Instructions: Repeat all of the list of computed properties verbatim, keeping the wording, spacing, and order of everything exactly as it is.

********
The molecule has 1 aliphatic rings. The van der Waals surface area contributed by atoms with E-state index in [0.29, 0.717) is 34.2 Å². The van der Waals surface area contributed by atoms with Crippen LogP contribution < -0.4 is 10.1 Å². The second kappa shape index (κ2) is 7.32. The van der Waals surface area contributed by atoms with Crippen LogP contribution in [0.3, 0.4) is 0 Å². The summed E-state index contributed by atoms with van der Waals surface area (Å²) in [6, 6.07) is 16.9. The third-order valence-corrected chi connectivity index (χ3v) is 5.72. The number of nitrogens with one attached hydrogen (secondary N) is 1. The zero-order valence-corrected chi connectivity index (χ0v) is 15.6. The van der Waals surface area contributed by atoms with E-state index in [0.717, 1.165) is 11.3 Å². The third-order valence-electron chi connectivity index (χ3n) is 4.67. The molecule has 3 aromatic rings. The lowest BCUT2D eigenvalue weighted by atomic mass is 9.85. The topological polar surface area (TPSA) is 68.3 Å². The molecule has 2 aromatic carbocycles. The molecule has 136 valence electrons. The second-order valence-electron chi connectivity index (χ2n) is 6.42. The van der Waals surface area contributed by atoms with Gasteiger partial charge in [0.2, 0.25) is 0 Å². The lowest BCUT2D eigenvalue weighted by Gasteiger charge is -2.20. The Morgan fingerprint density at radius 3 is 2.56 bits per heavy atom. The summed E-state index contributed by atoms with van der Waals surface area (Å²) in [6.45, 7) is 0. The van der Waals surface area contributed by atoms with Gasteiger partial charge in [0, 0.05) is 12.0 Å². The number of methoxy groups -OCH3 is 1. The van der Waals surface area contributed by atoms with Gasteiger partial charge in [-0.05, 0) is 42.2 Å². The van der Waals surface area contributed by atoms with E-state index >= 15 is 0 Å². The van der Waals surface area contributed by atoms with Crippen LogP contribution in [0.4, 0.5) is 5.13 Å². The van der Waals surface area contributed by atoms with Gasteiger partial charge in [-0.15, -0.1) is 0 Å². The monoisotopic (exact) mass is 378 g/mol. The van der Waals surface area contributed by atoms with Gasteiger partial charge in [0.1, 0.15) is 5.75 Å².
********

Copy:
The molecule has 1 aliphatic rings. The van der Waals surface area contributed by atoms with E-state index in [0.29, 0.717) is 34.2 Å². The van der Waals surface area contributed by atoms with Crippen LogP contribution < -0.4 is 10.1 Å². The second kappa shape index (κ2) is 7.32. The van der Waals surface area contributed by atoms with Crippen LogP contribution in [0.3, 0.4) is 0 Å². The summed E-state index contributed by atoms with van der Waals surface area (Å²) in [6, 6.07) is 16.9. The third-order valence-corrected chi connectivity index (χ3v) is 5.72. The number of nitrogens with one attached hydrogen (secondary N) is 1. The zero-order valence-corrected chi connectivity index (χ0v) is 15.6. The van der Waals surface area contributed by atoms with E-state index in [0.717, 1.165) is 11.3 Å². The third-order valence-electron chi connectivity index (χ3n) is 4.67. The molecule has 3 aromatic rings. The lowest BCUT2D eigenvalue weighted by atomic mass is 9.85. The topological polar surface area (TPSA) is 68.3 Å². The molecule has 2 aromatic carbocycles. The molecule has 136 valence electrons. The second-order valence-electron chi connectivity index (χ2n) is 6.42. The van der Waals surface area contributed by atoms with Gasteiger partial charge in [0.2, 0.25) is 0 Å². The lowest BCUT2D eigenvalue weighted by Gasteiger charge is -2.20. The Morgan fingerprint density at radius 3 is 2.56 bits per heavy atom. The summed E-state index contributed by atoms with van der Waals surface area (Å²) in [6.45, 7) is 0. The van der Waals surface area contributed by atoms with Gasteiger partial charge in [0, 0.05) is 12.0 Å². The number of methoxy groups -OCH3 is 1. The van der Waals surface area contributed by atoms with Gasteiger partial charge in [-0.05, 0) is 42.2 Å². The van der Waals surface area contributed by atoms with E-state index >= 15 is 0 Å². The van der Waals surface area contributed by atoms with Crippen LogP contribution in [0.4, 0.5) is 5.13 Å². The van der Waals surface area contributed by atoms with Gasteiger partial charge in [-0.15, -0.1) is 0 Å². The monoisotopic (exact) mass is 378 g/mol. The van der Waals surface area contributed by atoms with Gasteiger partial charge in [0.1, 0.15) is 5.75 Å².